DOS and Windows have a different convention for newlines from Unix and Linux. In DOS, the newline character is a carriage return and a line feed, whereas in Unix it is just a linefeed. What this means is that there can be problems when dealing with files from one system on the other. The programs dos2unix and unix2dos will convert (by default "in place") a file from one system of newlines to the other.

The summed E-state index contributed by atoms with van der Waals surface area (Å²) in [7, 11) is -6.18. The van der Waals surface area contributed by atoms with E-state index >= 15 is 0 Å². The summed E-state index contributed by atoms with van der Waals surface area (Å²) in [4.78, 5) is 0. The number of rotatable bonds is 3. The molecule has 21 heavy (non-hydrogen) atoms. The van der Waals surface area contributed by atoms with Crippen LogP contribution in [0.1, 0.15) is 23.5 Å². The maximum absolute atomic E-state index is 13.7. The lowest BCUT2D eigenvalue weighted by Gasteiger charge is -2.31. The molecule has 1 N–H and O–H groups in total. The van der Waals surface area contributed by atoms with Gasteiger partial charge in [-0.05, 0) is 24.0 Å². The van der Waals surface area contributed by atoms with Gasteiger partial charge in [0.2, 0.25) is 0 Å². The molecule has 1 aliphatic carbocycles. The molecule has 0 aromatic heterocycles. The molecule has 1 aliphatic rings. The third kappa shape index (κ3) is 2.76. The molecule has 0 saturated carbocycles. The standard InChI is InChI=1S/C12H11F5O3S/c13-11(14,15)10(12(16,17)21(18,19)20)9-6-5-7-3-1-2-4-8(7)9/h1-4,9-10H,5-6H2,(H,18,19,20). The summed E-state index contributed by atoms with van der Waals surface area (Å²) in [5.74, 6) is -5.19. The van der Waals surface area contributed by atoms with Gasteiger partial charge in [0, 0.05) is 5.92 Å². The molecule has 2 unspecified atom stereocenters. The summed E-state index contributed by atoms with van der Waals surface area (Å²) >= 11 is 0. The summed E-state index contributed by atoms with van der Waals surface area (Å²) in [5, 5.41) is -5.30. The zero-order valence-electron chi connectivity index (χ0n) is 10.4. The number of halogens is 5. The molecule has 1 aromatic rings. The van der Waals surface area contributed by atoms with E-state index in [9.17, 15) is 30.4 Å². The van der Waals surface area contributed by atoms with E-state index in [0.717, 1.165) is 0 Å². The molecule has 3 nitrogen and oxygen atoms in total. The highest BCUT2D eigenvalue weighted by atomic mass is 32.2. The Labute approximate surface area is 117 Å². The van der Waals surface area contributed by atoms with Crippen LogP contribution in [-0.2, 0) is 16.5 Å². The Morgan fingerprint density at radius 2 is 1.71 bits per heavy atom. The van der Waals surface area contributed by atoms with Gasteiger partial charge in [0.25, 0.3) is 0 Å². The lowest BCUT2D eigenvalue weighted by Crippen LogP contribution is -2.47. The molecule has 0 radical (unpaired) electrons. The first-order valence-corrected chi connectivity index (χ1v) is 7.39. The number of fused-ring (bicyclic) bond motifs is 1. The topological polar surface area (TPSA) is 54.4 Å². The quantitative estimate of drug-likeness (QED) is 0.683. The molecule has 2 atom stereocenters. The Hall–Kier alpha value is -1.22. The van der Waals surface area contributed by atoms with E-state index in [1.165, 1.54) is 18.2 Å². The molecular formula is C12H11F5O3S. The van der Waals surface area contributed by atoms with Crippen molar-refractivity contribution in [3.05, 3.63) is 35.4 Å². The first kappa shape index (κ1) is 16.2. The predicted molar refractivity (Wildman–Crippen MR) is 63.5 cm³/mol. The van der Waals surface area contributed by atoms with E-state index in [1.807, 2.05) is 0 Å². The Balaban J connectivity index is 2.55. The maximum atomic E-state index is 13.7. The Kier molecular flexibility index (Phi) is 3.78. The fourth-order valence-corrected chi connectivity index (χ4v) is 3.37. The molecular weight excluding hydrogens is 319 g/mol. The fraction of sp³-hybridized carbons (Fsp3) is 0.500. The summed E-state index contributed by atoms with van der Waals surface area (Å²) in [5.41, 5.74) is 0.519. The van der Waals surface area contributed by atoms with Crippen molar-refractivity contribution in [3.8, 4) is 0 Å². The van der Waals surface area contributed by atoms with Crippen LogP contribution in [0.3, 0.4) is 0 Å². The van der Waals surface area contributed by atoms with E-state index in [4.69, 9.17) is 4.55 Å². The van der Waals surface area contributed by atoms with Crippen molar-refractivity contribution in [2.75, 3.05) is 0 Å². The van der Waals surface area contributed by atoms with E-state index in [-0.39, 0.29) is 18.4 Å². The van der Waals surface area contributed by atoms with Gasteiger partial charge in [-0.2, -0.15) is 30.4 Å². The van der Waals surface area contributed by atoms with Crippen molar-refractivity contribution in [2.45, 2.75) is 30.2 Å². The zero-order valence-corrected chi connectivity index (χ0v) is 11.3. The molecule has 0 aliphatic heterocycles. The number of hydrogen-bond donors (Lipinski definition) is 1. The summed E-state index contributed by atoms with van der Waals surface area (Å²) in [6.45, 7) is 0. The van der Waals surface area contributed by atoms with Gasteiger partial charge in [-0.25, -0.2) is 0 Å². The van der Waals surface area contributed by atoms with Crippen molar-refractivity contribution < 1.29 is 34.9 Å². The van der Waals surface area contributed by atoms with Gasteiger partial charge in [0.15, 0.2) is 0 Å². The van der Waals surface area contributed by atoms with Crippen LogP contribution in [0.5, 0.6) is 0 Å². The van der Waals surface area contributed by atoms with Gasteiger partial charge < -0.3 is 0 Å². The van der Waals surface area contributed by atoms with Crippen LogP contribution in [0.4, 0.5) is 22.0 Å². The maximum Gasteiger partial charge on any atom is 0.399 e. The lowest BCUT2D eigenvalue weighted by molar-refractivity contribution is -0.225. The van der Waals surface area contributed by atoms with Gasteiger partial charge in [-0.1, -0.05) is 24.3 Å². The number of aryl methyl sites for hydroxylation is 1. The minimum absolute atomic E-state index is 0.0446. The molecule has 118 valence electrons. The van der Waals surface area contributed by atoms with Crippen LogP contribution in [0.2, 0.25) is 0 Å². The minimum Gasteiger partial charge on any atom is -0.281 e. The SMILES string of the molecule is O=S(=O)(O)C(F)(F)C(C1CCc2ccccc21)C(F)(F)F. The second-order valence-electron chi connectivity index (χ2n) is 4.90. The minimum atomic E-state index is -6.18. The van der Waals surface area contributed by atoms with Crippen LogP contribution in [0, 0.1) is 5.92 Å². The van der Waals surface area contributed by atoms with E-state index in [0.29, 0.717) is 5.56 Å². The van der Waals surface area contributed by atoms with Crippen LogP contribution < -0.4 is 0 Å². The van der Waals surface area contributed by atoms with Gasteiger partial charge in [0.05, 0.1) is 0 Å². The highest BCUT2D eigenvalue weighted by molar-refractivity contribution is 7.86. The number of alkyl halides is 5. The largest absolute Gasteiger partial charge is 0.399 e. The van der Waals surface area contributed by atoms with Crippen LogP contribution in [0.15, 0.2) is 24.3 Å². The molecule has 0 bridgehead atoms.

[email protected]:~ > unix2dos INDEX
This will silently overwrite the original file with its Unix-style line endings with the DOS version (which you can give to your friend so he can read it in Notepad without embarrassment).
If you want to keep the original file, both dos2unix and unix2dos have a -n option that allows you to specify an output file:
[email protected]:~ > unix2dos -n INDEX INDEX.txt unix2dos: converting file INDEX to file INDEX.txt in DOS format ..." You can, in fact, achieve the same result as dos2unix with tr like this:
This removes the carriage return character that has the decimal value 13 represented by octal \15.
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